posted in: Building Wealth
The impacts of money and social media on your mental health
If you’re worried about money right now, you are not alone. Navigating through financial hardship or unprecedented times can cause significant stress to you and your family. A study conducted by Australian Psychological Society reported that personal finance is one of the main causes of stress for Australians.
For some reason, seeing our friends (or even just people you follow) living it up and holidaying in sunny destinations whilst we catch the packed train home in winter, strangely doesn’t fill most of us with instant glee! The term FOMO (Fear of Missing Out) was coined for a good reason, but what impact is FOMO having on our finances and mental health?
The impact of mobile devices, Facebook, Instagram, and FOMO!
Social media can be a great way to stay in touch with friends, brands and media outlets – as it allows us to keep up to date with their latest news. A recent study by Roy Morgan found that the average Australian aged over 14, spends almost six hours on social media every week. On average, a 14 – 24-year-old Australian female spends 14 hours a week, almost two hours every day, on social media.
It’s now very common to see couples on their phones whilst eating at a restaurant or people walking down the road with their head buried in their screen. Interestingly, most posts we view insinuate the idea of spending money and not saving money. Images of new cars, new clothes, fancy restaurants, and holidays fill our online feeds. Without realising, it can become demoralising to be constantly viewing other people’s spending, whilst you ‘go without’ or allocate your expenses elsewhere to stay on track financially.
So how much is mental health impacting our society?
According to Zurich, mental health is impacting 1 in 5 Australian’s each year. They have also released the below statistics:
- Mental health conditions are the largest single cause of disability in Australia, accounting for 24% of the burden of non-fatal disease
- The most common mental health conditions are anxiety disorders, mood disorders (including depression) and substance abuse disorders
- 45% of Australians will experience some form of mental health condition in their lifetime
- 20% of Australian adults will be affected by a mental health condition every year, with 8.5% of Australian adults experiencing more than one mental health condition at the same time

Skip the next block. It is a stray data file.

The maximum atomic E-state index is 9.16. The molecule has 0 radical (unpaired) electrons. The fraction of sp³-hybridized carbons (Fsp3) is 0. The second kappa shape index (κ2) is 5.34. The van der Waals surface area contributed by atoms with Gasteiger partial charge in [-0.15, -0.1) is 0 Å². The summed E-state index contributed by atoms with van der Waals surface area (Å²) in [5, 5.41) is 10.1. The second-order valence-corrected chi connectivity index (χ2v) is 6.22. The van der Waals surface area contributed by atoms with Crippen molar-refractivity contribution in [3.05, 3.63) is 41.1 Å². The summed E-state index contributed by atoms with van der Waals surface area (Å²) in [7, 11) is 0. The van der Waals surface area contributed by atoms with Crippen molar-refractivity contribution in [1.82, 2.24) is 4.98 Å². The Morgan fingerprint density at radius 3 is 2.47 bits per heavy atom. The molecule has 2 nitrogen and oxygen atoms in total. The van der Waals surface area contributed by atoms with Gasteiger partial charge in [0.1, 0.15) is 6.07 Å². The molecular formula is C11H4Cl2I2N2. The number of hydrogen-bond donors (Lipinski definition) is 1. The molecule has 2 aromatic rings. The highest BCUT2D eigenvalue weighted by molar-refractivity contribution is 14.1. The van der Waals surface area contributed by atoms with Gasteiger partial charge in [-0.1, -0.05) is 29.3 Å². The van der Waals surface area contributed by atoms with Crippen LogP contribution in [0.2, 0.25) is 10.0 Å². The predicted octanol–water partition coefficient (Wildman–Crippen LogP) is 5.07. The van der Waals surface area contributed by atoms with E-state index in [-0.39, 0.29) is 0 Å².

- Half of Australian adults who experience a mental condition are not accessing regular treatment, and others may be receiving inappropriate or ineffective care
How mental health is shaping Australia’s insurance industry
A revolution in the treatment of mental illness as a medical condition had led to an explosion in mental health-related insurance claims. In September 2019, Australian Prudential Regulation Authority (APRA) revealed that the insurance industry had lost over $1billion on income protection and total permanent disability (TPD) claims in the previous 12 months.
According to a life insurance insights report published by KPMG, $750 million of all life insurance claims paid in the 2018 calendar year related to mental health. The same report states that mental illness was the number one cause for TPD and number two cause for income protection. As a result, insurance companies are adapting their policies to cater for mental health claims and they also applying more stringent investigations before putting policies in force.
Be kind to yourself and focus your spending on the things that matter
Purchasing items or services with the intention of sharing it with the world is not always a recipe for happiness or long-term financial success. Spending money for the purpose of attracting more likes might give you a quick “ hit” of satisfaction, however once that feeling subsides this type of purchase can often leave you feeling deflated, as you realise you’ve drifted further away from your financial goals.